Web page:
### By: Hashim Mohamed

Introduction

Intro to Parabolas

First and Second Differences

Equation Forms

Factored Form

Standard Form

Vertex Form

Vertex Form: y=a(x-h)^2 +k

-Axis of Symmetry

-Optimal Value

-Transformations

-Step Pattern

-X-int or zeroes

-Finding an equation for a parabola

Factored Form: y=a(x-r) (x-s)

- X-int or zeroes

- Axis of symmetry

- Optimal value

Standard Form: y=ax^2+bx+c

-axis of symmetry

-Optimal value

- Using completing the sq to turn into vertex

-Factoring

-Common

-Simple

-Complex

-Perfect Squares

- Difference of squares

## PARABOLAS

Parabolas are a curve on a graph, you can use parabolas to graph a distance from a soccer ball that is kicked, or even throwing a stone.

Here are some important terms to remember, this is what makes up a parabola.

Axis of Symmetry: It's in the middle of your parabola. It helps to find your vertex.

Vertex Point: This is the curve of the parabola. It's the direction of where it faces.

Optimal Value: This is the value of your vertex.

## FIRST AND SECOND DIFFERENCES

If the first differences are the same it'll create a linear relationship. If the first differences aren't the same but the second differences are it's a quadratic relationship.

Below is a chart of an example of the first and second differences.

## EQUATION FORMS

There are three different forms you'll need to know.

Vertex form: h= a(x-h)2 +k

Factored form: a(x-r) (x-s)

Standard form: ax2+bx+c=0

## VERTEX FORM

Using the vertex form is one of the equations to graph a parabola. Below are the transformations and key words, and step pattern.

Ex. y= -2(x-2)^2 +3

Vertical Reflection: If it's a - the parabola will open downwards. If it's positive it will open upwards.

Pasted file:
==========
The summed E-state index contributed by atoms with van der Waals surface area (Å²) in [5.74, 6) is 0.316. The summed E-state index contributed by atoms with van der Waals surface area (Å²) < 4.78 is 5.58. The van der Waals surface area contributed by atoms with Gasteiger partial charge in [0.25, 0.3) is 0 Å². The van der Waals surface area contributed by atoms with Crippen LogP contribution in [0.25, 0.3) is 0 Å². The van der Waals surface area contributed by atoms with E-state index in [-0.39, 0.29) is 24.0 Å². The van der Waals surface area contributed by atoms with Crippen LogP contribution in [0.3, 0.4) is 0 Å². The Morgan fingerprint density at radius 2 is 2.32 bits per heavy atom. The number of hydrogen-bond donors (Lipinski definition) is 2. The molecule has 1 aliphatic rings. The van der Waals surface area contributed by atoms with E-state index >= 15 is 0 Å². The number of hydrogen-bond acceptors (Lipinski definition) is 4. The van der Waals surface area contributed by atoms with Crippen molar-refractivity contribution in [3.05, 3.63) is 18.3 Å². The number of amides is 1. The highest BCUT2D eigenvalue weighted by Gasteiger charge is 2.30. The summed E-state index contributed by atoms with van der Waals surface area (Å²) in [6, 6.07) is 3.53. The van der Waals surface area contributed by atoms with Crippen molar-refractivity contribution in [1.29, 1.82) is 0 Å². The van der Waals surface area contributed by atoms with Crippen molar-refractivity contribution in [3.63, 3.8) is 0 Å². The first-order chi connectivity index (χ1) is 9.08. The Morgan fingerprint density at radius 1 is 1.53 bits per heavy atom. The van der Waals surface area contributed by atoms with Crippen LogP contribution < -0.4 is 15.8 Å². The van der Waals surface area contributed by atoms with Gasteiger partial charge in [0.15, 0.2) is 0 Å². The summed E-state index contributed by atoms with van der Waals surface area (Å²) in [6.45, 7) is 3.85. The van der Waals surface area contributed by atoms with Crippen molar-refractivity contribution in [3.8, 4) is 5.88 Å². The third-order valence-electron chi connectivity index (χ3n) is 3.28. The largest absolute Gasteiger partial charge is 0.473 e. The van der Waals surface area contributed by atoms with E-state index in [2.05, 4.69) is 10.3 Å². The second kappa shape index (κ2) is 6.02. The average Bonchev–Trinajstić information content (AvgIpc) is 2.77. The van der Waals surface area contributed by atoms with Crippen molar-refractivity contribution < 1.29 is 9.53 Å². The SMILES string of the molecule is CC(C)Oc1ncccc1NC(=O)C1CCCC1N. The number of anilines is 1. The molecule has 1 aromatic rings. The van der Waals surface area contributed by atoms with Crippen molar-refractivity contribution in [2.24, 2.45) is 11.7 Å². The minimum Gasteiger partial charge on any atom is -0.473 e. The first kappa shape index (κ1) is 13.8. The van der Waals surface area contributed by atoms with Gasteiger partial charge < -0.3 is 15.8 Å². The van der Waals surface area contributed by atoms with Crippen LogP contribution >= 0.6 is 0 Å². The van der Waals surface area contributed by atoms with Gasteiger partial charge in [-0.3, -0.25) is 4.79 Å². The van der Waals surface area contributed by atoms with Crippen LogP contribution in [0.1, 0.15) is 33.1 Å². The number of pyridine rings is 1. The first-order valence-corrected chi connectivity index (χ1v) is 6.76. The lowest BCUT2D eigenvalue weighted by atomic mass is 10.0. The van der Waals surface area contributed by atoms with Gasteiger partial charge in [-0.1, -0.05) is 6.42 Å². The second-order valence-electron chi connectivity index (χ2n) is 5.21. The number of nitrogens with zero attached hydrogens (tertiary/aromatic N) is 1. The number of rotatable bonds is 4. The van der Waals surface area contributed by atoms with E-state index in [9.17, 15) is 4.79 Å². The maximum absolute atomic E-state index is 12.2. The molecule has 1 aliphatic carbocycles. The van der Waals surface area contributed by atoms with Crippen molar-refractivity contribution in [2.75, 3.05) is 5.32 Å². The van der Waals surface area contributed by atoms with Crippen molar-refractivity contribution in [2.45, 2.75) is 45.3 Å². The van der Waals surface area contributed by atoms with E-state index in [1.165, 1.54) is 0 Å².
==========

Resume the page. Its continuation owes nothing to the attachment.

Vertical Stretch: This effects the step pattern instead of doing the basic step pattern routine it will double instead look below.

Horizontal Translation: This moves the parabola left or right. It's also the part of the vertex.

Vertical Translation: This moves the parabola up or down. It's also a part of the vertex.

## GRAPHING VERTEX FORM

I will show you how to graph the example above y=-2(x-2)^2 +3 using our step pattern rule.

## FINDING AN EQUATION FOR A PARABOLA

You can find an equation for a parabola when you have its vertex, and a point. For example, find an equation for the parabola with vertex (2.6) that passes through the point (5,3). Using my transformation guide above this will be easy to solve. The answer is below with steps provided.

## FACTORED FORM

In factored form a(x-r) (x-s) you can expand or simplify your question, or graph it

## STANDARD FORM

With standard form you can factor a question given to you in many ways.

## COMMON FACTORING AND EXPANDING/SIMPLIFYING

Common factoring is generally used in the standard form.

## SIMPLE TRINOMIAL FACTORING

Simple trinomials are written in three terms where x=1 in the equation y=ax^2+bx+c. You basically have to make sure that you find two numbers that multiply to the last term (c) and add to the middle term (bx).

You can use trial and error which is a method known for finding the terms by taking a guess and seeing if its correct. We'll use that in complex factoring as well.

## COMPLEX TRINOMIAL FACTORING

Complex trinomial factoring is similar to simple trinomial factoring but, x doesn't = 1 in the equation y=ax^2 +bx +c. You may still use trial and error.

## PERFECT OF SQUARES & DIFFERENCE OF SQUARES

Perfect Squares must follow the formula of (a+b) (a+b).

Difference of squares must follow the formula of (a-b) (a+b).

To see if its a difference of squares you must check for:

1. If the term is a square

2. If there is a - in between the two numbers.

## COMPLETING THE SQUARE AND TURNING IT INTO VERTEX FORM

Completing the square